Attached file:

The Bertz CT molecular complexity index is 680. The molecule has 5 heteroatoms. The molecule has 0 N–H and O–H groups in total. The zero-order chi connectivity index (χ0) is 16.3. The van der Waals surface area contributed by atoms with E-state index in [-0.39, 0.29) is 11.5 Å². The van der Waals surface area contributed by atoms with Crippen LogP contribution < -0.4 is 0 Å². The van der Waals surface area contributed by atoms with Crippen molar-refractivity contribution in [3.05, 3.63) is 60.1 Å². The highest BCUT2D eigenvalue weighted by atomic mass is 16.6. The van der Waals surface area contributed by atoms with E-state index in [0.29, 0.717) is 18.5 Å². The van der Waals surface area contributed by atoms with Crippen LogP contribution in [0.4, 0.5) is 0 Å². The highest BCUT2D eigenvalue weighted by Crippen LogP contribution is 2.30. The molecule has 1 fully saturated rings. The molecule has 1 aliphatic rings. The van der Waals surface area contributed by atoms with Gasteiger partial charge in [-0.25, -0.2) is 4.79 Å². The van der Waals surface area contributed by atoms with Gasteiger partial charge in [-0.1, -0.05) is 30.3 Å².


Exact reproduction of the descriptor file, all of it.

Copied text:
The Bertz CT molecular complexity index is 680. The molecule has 5 heteroatoms. The molecule has 0 N–H and O–H groups in total. The zero-order chi connectivity index (χ0) is 16.3. The van der Waals surface area contributed by atoms with E-state index in [-0.39, 0.29) is 11.5 Å². The van der Waals surface area contributed by atoms with Crippen LogP contribution < -0.4 is 0 Å². The van der Waals surface area contributed by atoms with Crippen molar-refractivity contribution in [3.05, 3.63) is 60.1 Å². The highest BCUT2D eigenvalue weighted by atomic mass is 16.6. The van der Waals surface area contributed by atoms with E-state index in [0.29, 0.717) is 18.5 Å². The van der Waals surface area contributed by atoms with Crippen LogP contribution in [0.4, 0.5) is 0 Å². The highest BCUT2D eigenvalue weighted by Crippen LogP contribution is 2.30. The molecule has 1 fully saturated rings. The molecule has 1 aliphatic rings. The van der Waals surface area contributed by atoms with Gasteiger partial charge in [-0.25, -0.2) is 4.79 Å². The van der Waals surface area contributed by atoms with Gasteiger partial charge in [-0.1, -0.05) is 30.3 Å².